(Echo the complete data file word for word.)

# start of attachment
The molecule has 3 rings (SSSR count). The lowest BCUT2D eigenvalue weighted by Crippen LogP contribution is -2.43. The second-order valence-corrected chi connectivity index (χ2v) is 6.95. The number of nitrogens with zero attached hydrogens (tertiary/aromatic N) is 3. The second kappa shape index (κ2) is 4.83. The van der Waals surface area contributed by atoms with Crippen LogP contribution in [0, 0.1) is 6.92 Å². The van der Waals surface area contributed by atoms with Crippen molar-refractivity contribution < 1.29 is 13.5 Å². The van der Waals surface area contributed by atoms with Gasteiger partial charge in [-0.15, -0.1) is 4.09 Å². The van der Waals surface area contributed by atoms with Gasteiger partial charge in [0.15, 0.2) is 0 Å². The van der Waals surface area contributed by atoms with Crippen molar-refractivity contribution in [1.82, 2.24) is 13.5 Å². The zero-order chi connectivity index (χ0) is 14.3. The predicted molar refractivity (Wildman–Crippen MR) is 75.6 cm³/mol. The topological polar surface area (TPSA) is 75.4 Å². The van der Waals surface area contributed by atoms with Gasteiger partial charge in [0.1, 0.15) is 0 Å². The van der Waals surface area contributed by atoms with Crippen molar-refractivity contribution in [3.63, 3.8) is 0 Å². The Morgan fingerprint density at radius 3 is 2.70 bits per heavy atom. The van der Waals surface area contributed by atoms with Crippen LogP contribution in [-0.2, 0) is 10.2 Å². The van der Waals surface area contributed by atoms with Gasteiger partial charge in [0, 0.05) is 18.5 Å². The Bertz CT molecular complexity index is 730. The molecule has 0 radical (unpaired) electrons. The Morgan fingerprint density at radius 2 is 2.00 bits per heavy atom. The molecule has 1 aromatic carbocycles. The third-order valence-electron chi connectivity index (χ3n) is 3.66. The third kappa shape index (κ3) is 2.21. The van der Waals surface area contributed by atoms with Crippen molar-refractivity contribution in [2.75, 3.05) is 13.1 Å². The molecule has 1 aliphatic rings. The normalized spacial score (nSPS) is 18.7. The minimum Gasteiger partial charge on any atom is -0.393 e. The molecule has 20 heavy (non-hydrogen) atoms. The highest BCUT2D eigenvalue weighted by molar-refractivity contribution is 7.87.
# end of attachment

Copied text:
The molecule has 3 rings (SSSR count). The lowest BCUT2D eigenvalue weighted by Crippen LogP contribution is -2.43. The second-order valence-corrected chi connectivity index (χ2v) is 6.95. The number of nitrogens with zero attached hydrogens (tertiary/aromatic N) is 3. The second kappa shape index (κ2) is 4.83. The van der Waals surface area contributed by atoms with Crippen LogP contribution in [0, 0.1) is 6.92 Å². The van der Waals surface area contributed by atoms with Crippen molar-refractivity contribution < 1.29 is 13.5 Å². The van der Waals surface area contributed by atoms with Gasteiger partial charge in [-0.15, -0.1) is 4.09 Å². The van der Waals surface area contributed by atoms with Gasteiger partial charge in [0.15, 0.2) is 0 Å². The van der Waals surface area contributed by atoms with Crippen molar-refractivity contribution in [1.82, 2.24) is 13.5 Å². The zero-order chi connectivity index (χ0) is 14.3. The predicted molar refractivity (Wildman–Crippen MR) is 75.6 cm³/mol. The topological polar surface area (TPSA) is 75.4 Å². The van der Waals surface area contributed by atoms with Gasteiger partial charge in [0.1, 0.15) is 0 Å². The van der Waals surface area contributed by atoms with Crippen molar-refractivity contribution in [3.63, 3.8) is 0 Å². The Morgan fingerprint density at radius 3 is 2.70 bits per heavy atom. The van der Waals surface area contributed by atoms with Crippen LogP contribution in [-0.2, 0) is 10.2 Å². The van der Waals surface area contributed by atoms with Gasteiger partial charge in [0, 0.05) is 18.5 Å². The Bertz CT molecular complexity index is 730. The molecule has 0 radical (unpaired) electrons. The Morgan fingerprint density at radius 2 is 2.00 bits per heavy atom. The molecule has 1 aromatic carbocycles. The third-order valence-electron chi connectivity index (χ3n) is 3.66. The third kappa shape index (κ3) is 2.21. The van der Waals surface area contributed by atoms with Crippen molar-refractivity contribution in [2.75, 3.05) is 13.1 Å². The molecule has 1 aliphatic rings. The normalized spacial score (nSPS) is 18.7. The minimum Gasteiger partial charge on any atom is -0.393 e. The molecule has 20 heavy (non-hydrogen) atoms. The highest BCUT2D eigenvalue weighted by molar-refractivity contribution is 7.87.